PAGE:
Written and Illustrated by Wendell and Florence Minor  (2013)

Available in Hardcover

Animal lovers, take note!  A new, beautiful picture book featuring all different types of bears!  Absolutely, lovely pictures and the back of the book features factual information about each variety of bear. 

School Library Journal:

PreS-Gr 2—A picture-book introduction to the world’s eight bear species. Similar in format to the Minors’ If You Were a Penguin (HarperCollins, 2009), Panda Bear is written in rhymed quatrains that have minimal facts about each breed (e.g., a sun bear’s long tongue helps it get honey; and grizzlies can be 10 feet tall and love to catch salmon with their paws and teeth). Each four-liner is divided between the one or two spreads allotted to each species. Skillfully detailed paintings show the variety in textures of the bears’ fur-some soft, some wiry, others thick and fluffy. Facial close-ups of panda, sloth, black, moon, sun, and spectacled bears show intelligence and compassion. Because many of the poems pair a small fact or two with the nonsense of forced rhyme (e.g., “If you were a spectacled bear,/You’d have furry eyeglasses./And if you went to school,/You’d look smart in your classes”), libraries that purchase the book may want to consider cataloging it as a picture book. In contrast to the simple text, two appended pages of “Bear Fun Facts” and a half page of excellent “Bear Sources and Websites” are more appropriate for older children. Bob Barner’s Bears! Bears! Bears! (Chronicle, 2010), an informational book that is also written in rhyme, ends with a fact about bear cubs of each species and a colorful map that shows where they live.—Susan Scheps, formerly at Shaker Public Library, OH



A Pirate’s Guide to Recess

Written by James Preller; Illustrated by Greg Ruth  (2013)

Available in Hardcover and eReader Editions

One thing that drew me to wanting to pick up this picture book was the fact that there was a boy AND a GIRL on the cover!  I cannot think of any pirate books, off the top of my head that feature girls.  As I read through, I was not disappointed.  The illustrations a beautiful mixture of pencil sketches and color paintings.  The imagination factor with this book rates a 10 out of 10!  This is perfect to read aloud with many pirate exclamations, along with a pirate vocabulary dictionary at the back of the book.  Delightful!

Publishers Weekly:

Using the same blustery pirate slang and vintage-style artwork that propelled A Pirate’s Guide to First Grade, Preller and Ruth transform a school playground into a swashbuckling adventure featuring two rival captains—Red (from the previous book) and fearsome Molly. Their respective pirate crews are again rendered in pencil, creating a ghostly effect, and their surly theatrics will pull readers through this nautical fantasy. “Don’t scowl so, sweet Red!” Molly tells Red after his crew mutinies. “We’re just having a little yo ho ho.” Preller and Ruth put kids at the helm as they communicate the joy of escaping into a world of pretend. Ages 3–6. Author’s agent: Rosemary Stimola, Stimola Literary Studio. (June)



The Day the Crayons Quit

Written by Drew Daywalt; Illustrated by Oliver Jeffers  (2013)

Available in Hardcover and eReader Editions

My, oh my!!  I LOVE this picture book and have another new favorite to add to my growing list of “favs”!  I have always been an Oliver Jeffers fan and this collaboration with Drew Daywalt really hits the “adorable” mark!  You will want to add this one to your personal picture book library, for sure!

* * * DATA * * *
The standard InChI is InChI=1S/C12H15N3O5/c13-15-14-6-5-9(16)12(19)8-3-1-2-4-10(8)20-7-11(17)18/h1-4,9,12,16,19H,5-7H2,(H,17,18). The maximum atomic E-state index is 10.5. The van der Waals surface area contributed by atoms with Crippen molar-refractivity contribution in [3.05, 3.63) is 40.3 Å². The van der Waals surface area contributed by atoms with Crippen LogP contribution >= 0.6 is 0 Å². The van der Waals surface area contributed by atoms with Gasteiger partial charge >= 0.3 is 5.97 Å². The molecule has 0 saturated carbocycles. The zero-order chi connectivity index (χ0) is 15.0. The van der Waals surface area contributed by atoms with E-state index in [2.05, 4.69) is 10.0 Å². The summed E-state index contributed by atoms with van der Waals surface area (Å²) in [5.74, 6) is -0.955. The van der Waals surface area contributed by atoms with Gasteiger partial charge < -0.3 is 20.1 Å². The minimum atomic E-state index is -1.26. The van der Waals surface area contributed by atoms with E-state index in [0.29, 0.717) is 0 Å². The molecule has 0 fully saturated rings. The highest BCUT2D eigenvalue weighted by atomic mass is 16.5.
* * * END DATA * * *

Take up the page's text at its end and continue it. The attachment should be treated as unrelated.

School Library Journal:

K-Gr 2—In this delightfully imaginative take on a beloved childhood activity, a young boy’s crayons have had enough. Fed up with their workload and eager to voice their grievances, they pen letters to Duncan detailing their frustrations. Energetic and off-the-wall, the complaints are always wildly funny, from the neurotically neat Purple (“If you DON’T START COLORING INSIDE the lines soon… I’m going to COMPLETELY LOSE IT”) to the underappreciated White (“If I didn’t have a black outline, you wouldn’t even know I was THERE!”). Daywalt has an instinctive understanding of the kind of humor that will resonate with young children, such as Orange and Yellow duking it out over which of them represents the true color of the sun or Peach’s lament that ever since its wrapper has fallen off, it feels naked. Though Jeffers’s messily scrawled crayon illustrations are appropriately childlike, they’re also infused with a sophisticated wit that perfectly accompanies the laugh-out-loud text; for example, a letter from Beige, in which he bemoans being tasked with drawing dull items like turkey dinners, is paired with an image of the crestfallen crayon drooping over beside a blade of wheat. Later on, Pink grumbles about constantly being passed over for less-feminine colors while the opposite page depicts a discomfited-looking pink monster and cowboy being derided by a similarly hued dinosaur. This colorful title should make for an uproarious storytime and may even inspire some equally creative art projects.—Mahnaz Dar, Library Journal

About picturebooklook

Hello picture book enthusiasts! I am the mother of 3 twenty-something children and became a grandmother for the first time in early 2012. I have had an affection for picture books for almost as long as I can remember. I have acquired a treasured collection from when my children were young. I have never lost my fondness for them! I have worked in the Children's department of my local Barnes & Noble for the last 10 years. Each month I hope to feature a new picture book review, along with a classic picture book. The fact is, these books are true works of art! The stories are simple, sweet lines, that often stay with us into our adult lives. This blog is dedicated to Danielle Catherine and all of my future grandchildren, and also to all of you who love the beauty of picture books as much as I do!